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Aloe

Medically reviewed by Drugs.com. Last updated on Jul 24, 2019.

What are other common names?

  • A. vera
  • Aloe africana
  • Aloe arborescens
  • Aloe barbadensis
  • Aloe ferox
  • Aloe indica
  • Aloe perryi
  • Aloe vera
  • Aloe vulgaris
  • Aloe Capensis
  • Aloe Gel
  • Aloe Latex
  • Aloe Leaf Gel
  • Aloe Vera
  • Aloe Vera Barbenoids
  • Aloe Vera Gel
  • Aloes
  • Barbados
  • Barbados Aloe
  • Burn Plant
  • Cape
  • Cape Aloe
  • Curacao
  • Curacao Aloe
  • Elephant's Gall
  • Ghee-Kunwar
  • Ghi-Kuvar
  • Ghrita-Kumari
  • Gvar Patha
  • Hsiang-Dan
  • Indian Aloe
  • Jafarabad Aloe
  • Kanya
  • Kumari
  • Lily of the Desert
  • Lu-Hui
  • Plant of Immortality
  • Socotrine
  • Zanzibar

What is this product used for?

Aloe is used by some people to help heal minor wounds or skin abrasions. It may also help ease the pain of minor skin burns, like sunburn. Others may use it to treat signs of frostbite or skin conditions like psoriasis. Some people may use it as a mouthwash to help prevent plaque on teeth.

What are the precautions when taking this product?

  • Always check with your doctor before you use a natural product. Some products may not mix well with drugs or other natural products.

  • Only use aloe on your skin. Do not swallow it. Aloe can cause loose stools and other problems if you swallow it.

  • Do not use this product if you are pregnant or plan to become pregnant soon. Use birth control you can trust while taking this product.

  • Take extra care if you are allergic to pollens or plants like ragweed, daisy, aster, marigolds, or chrysanthemums.

What should I watch for?

  • Rash

  • Taking too long for your wound to heal

When do I need to call the doctor?

  • Signs of a very bad reaction. These include wheezing; chest tightness; fever; itching; bad cough; blue skin color; seizures; or swelling of face, lips, tongue, or throat. Go to the ER right away.

  • Bruising or bleeding that is not normal

  • Your skin problem is not getting better or is getting worse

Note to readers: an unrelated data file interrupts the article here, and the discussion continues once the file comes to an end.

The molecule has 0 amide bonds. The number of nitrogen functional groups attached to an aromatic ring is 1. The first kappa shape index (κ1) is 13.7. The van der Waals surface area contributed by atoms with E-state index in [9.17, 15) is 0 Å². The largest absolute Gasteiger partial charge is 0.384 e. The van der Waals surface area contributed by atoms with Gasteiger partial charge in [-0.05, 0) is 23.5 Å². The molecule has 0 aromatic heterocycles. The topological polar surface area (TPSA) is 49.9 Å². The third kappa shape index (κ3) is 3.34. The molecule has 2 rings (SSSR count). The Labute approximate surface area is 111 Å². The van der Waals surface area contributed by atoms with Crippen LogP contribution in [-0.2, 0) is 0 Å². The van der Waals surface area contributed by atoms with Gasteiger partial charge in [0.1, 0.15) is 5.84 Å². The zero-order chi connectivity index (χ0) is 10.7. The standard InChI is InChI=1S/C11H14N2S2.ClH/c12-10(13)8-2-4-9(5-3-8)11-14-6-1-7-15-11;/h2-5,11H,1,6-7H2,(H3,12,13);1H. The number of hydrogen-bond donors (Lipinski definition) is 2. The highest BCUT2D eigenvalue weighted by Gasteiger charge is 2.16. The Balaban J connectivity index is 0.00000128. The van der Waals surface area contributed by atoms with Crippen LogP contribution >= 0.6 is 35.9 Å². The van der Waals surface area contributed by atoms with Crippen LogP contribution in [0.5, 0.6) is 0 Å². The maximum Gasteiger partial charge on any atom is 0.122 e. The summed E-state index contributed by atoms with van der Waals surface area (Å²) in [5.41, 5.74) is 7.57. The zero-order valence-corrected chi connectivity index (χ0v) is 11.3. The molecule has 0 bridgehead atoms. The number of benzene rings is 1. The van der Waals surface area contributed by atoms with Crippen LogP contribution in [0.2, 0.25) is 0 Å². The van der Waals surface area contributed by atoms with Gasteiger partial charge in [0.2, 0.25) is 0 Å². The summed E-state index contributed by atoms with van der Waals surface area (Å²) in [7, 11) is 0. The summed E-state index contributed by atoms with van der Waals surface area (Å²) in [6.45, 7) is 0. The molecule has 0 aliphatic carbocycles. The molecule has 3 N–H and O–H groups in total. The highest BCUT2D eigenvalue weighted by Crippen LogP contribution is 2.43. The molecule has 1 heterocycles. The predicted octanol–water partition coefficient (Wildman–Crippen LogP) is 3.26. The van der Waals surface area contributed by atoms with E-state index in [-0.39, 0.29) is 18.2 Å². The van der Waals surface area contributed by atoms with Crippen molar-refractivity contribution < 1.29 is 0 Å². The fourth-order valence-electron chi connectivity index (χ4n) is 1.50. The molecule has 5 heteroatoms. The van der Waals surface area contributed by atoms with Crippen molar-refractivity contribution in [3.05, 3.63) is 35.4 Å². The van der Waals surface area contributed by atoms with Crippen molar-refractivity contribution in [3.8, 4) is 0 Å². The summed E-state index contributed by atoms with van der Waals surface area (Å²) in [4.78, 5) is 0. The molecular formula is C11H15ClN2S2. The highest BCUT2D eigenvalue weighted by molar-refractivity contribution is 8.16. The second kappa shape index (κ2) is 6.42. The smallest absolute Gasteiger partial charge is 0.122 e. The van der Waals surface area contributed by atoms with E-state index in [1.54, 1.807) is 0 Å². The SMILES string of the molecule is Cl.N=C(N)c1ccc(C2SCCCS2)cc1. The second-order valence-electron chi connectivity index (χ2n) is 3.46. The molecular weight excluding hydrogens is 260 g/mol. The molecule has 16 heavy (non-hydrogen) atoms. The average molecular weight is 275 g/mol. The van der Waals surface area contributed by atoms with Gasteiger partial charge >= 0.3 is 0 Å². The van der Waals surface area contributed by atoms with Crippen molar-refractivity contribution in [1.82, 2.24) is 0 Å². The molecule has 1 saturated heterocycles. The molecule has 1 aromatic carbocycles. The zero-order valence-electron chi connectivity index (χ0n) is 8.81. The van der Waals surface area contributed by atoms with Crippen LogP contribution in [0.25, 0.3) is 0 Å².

Where can I learn more?

National Center for Complementary and Alternative Integrative Health

https://nccih.nih.gov/health/aloevera

Last Reviewed Date

2015-12-22

Consumer information use

This information is not specific medical advice and does not replace information you receive from your healthcare provider. Only your healthcare provider has the knowledge and training to provide advice that is right for you. You should not rely on this information in deciding whether or not to use, or accept your healthcare provider’s advice regarding use of, any natural products or similar treatments, therapies, or life-style choices. This information does not endorse any natural products or similar treatments, therapies, or life-style choices as safe, effective, or approved for treating any patient or health condition. This is only a brief summary of general information. It does NOT include all information about natural products, possible uses, directions, warnings, precautions, interactions, adverse effects, or risks that may apply to you. You must talk with your healthcare provider for complete information about your health and treatment options.

Copyright

Copyright © 2018 Wolters Kluwer Clinical Drug Information, Inc. and its affiliates and/or licensors. All rights reserved.

Further information

Always consult your healthcare provider to ensure the information displayed on this page applies to your personal circumstances.